At Lanner Primary School, children are taught the subject of Design Technology through DT projects once a term. These projects cover four strands: mechanisms, structures, textiles and food and follow the key steps in Design Technology: investigate and evaluate, focused practical tasks, design, make and evaluate. These projects are closely linked to our book based curriculum and draw upon subject knowledge and skills within Mathematics, Science, History, Computing and Art.
Design and Technology is an inspiring, rigorous and practical subject, requiring creativity, resourcefulness, and imagination. Pupils design and make products that solve real and relevant problems within a variety of contexts. Children learn to take risks, be reflective, innovative, enterprising and resilient. Through the evaluation of past and present technology they can reflect upon the impact of Design Technology on everyday life and the wider world.
National Curriculum Aims
The National Curriculum for Design and Technology aims to ensure that all pupils:
- develop the creative, technical and practical expertise need to perform everyday tasks confidently and to participate successfully in an increasingly technological world.
- build and apply a repertoire of knowledge, understanding and skills in order to design and make high-quality prototypes and products for a wide range of users
- critique, evaluate and test their ideas and products and the work of others
- understand and apply the principles of nutrition and learn how to cook.
End points are planned for each year group across the strands of mechanisms, structures, textiles and food. These end points are reached by the teaching of carefully planned small steps, allowing the children to reflect on the importance of each step in the learning process. Each year group covers 2 strands of either mechanisms, structures or textiles. The end points are sequenced in 2-year blocks (Yr1/2, Yr3/4, Yr5/6). Food technology is implemented across the school, through one food project a term, with children developing an understanding of where food comes from, the importance of a varied and healthy diet and how to prepare this.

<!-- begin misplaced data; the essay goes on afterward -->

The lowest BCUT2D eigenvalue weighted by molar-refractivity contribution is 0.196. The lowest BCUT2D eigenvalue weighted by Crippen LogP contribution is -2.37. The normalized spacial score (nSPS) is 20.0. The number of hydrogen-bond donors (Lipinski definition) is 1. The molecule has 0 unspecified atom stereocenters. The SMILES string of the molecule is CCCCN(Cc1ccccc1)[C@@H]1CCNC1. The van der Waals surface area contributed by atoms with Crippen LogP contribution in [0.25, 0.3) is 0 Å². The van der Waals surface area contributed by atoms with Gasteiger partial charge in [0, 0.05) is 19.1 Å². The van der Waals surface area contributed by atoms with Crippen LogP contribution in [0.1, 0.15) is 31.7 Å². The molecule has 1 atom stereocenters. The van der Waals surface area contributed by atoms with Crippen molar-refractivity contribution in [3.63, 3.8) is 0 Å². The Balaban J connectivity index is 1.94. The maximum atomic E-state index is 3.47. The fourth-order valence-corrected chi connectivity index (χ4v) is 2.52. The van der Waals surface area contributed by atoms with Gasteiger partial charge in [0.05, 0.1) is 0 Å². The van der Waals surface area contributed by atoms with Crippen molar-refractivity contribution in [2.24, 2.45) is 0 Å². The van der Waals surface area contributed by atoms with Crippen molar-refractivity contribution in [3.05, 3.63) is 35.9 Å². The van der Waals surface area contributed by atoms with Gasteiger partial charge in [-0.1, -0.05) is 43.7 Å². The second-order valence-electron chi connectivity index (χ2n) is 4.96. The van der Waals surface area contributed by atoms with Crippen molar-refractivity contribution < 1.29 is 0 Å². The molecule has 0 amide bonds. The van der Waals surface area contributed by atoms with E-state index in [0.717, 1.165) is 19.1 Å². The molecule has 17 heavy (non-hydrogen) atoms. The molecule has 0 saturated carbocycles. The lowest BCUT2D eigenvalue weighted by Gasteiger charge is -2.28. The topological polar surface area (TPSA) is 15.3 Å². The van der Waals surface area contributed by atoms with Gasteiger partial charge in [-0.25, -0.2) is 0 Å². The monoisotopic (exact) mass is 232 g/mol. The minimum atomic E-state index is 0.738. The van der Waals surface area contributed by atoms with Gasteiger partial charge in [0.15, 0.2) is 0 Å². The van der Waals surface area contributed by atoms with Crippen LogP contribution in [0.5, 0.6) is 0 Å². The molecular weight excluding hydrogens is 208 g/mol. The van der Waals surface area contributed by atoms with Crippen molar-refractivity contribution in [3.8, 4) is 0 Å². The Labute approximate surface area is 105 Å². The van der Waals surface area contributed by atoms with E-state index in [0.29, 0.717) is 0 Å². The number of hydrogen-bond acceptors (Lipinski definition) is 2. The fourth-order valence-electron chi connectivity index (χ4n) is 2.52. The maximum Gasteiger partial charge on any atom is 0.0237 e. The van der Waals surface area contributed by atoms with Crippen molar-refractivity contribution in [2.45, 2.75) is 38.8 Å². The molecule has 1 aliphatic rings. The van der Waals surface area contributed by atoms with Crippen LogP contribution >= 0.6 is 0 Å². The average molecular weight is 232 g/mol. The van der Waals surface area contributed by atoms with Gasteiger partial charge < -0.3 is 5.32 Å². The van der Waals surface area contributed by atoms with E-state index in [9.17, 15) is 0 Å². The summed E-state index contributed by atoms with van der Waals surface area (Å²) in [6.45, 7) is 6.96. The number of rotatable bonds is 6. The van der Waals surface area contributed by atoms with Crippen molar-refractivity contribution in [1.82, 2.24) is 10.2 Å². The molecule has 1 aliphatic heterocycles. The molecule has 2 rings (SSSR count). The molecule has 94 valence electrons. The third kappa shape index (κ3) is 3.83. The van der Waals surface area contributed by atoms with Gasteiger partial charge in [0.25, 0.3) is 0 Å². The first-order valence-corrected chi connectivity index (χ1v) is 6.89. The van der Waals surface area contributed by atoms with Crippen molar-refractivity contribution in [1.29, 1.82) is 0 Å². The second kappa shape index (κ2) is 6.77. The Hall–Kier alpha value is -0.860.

The year group coverage and progression of skills are shown in the documents above.
The teaching of these small steps is supported by The Design and Technology Association’s ‘Projects On A Page’ documents.
‘Projects on a Page’ ensures that D&T makes a high-quality contribution to a broad and balanced primary curriculum, helping to raise standards in English and mathematics. Research suggests D&T is one of primary-aged children’s favourite subjects. ‘Projects on a Page’ maximises their enjoyment by providing scope for teachers to meet children’s needs and interests through creative and motivating projects within a range of contexts.
Early Years Foundation Stage
During the EYFS pupils explore and use a variety of media and materials through a combination of child initiated and adult directed activities. They have the opportunities to learn to:
- Use different media and materials to express their own ideas
- Use what they have learnt about media and materials in original ways, thinking about form, function and purpose
- Make plans and construct with a purpose in mind using a variety of resources
- Develop skills to use simple tools and techniques appropriately, effectively and safely
- Select appropriate resources for a product and adapt their work where necessary
- Cook and prepare food adhering to good health and hygiene routines
National Curriculum requirements at Key Stage 1
Through a variety of creative and practical activities, pupils should be taught the knowledge, understanding and skills needed to engage in the process of designing and making.
When designing and making, pupils should be taught to:
- design purposeful, functional, appealing products for themselves and other users based on design criteria
- generate, develop, model and communicate their ideas through talking, drawing, templates, mock-ups and, where appropriate, information and communication technology
- select from and use a range of tools and equipment to perform practical tasks (for example, cutting, shaping, joining and finishing)